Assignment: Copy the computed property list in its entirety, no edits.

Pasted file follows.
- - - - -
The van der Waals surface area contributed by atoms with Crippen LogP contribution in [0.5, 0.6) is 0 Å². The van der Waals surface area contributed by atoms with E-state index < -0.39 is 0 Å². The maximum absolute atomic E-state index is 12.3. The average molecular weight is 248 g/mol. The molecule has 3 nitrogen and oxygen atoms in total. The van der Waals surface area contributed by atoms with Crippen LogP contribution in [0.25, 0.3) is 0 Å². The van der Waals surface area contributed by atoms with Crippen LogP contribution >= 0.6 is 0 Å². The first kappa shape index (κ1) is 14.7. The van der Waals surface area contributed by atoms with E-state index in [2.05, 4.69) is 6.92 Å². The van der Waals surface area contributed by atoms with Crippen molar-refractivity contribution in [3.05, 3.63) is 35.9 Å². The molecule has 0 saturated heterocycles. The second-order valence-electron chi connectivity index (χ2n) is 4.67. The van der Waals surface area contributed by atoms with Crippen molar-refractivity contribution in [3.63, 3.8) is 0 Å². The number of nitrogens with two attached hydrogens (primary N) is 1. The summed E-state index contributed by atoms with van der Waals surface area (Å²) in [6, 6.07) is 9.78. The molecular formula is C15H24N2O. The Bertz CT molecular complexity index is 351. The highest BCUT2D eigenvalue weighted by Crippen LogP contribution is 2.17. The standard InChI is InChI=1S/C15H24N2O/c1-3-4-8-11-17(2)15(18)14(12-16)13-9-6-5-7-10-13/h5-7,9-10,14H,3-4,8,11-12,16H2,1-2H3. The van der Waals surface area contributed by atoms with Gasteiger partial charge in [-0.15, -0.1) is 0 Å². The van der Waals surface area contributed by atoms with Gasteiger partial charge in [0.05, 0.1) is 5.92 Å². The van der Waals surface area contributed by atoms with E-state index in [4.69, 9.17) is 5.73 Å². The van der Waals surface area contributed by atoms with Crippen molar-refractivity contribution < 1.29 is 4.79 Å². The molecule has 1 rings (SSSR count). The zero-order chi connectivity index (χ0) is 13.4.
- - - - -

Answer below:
The van der Waals surface area contributed by atoms with Crippen LogP contribution in [0.5, 0.6) is 0 Å². The van der Waals surface area contributed by atoms with E-state index < -0.39 is 0 Å². The maximum absolute atomic E-state index is 12.3. The average molecular weight is 248 g/mol. The molecule has 3 nitrogen and oxygen atoms in total. The van der Waals surface area contributed by atoms with Crippen LogP contribution in [0.25, 0.3) is 0 Å². The van der Waals surface area contributed by atoms with Crippen LogP contribution >= 0.6 is 0 Å². The first kappa shape index (κ1) is 14.7. The van der Waals surface area contributed by atoms with E-state index in [2.05, 4.69) is 6.92 Å². The van der Waals surface area contributed by atoms with Crippen molar-refractivity contribution in [3.05, 3.63) is 35.9 Å². The molecule has 0 saturated heterocycles. The second-order valence-electron chi connectivity index (χ2n) is 4.67. The van der Waals surface area contributed by atoms with Crippen molar-refractivity contribution in [3.63, 3.8) is 0 Å². The number of nitrogens with two attached hydrogens (primary N) is 1. The summed E-state index contributed by atoms with van der Waals surface area (Å²) in [6, 6.07) is 9.78. The molecular formula is C15H24N2O. The Bertz CT molecular complexity index is 351. The highest BCUT2D eigenvalue weighted by Crippen LogP contribution is 2.17. The standard InChI is InChI=1S/C15H24N2O/c1-3-4-8-11-17(2)15(18)14(12-16)13-9-6-5-7-10-13/h5-7,9-10,14H,3-4,8,11-12,16H2,1-2H3. The van der Waals surface area contributed by atoms with Gasteiger partial charge in [-0.15, -0.1) is 0 Å². The van der Waals surface area contributed by atoms with Gasteiger partial charge in [0.05, 0.1) is 5.92 Å². The van der Waals surface area contributed by atoms with E-state index in [4.69, 9.17) is 5.73 Å². The van der Waals surface area contributed by atoms with Crippen molar-refractivity contribution < 1.29 is 4.79 Å². The molecule has 1 rings (SSSR count). The zero-order chi connectivity index (χ0) is 13.4.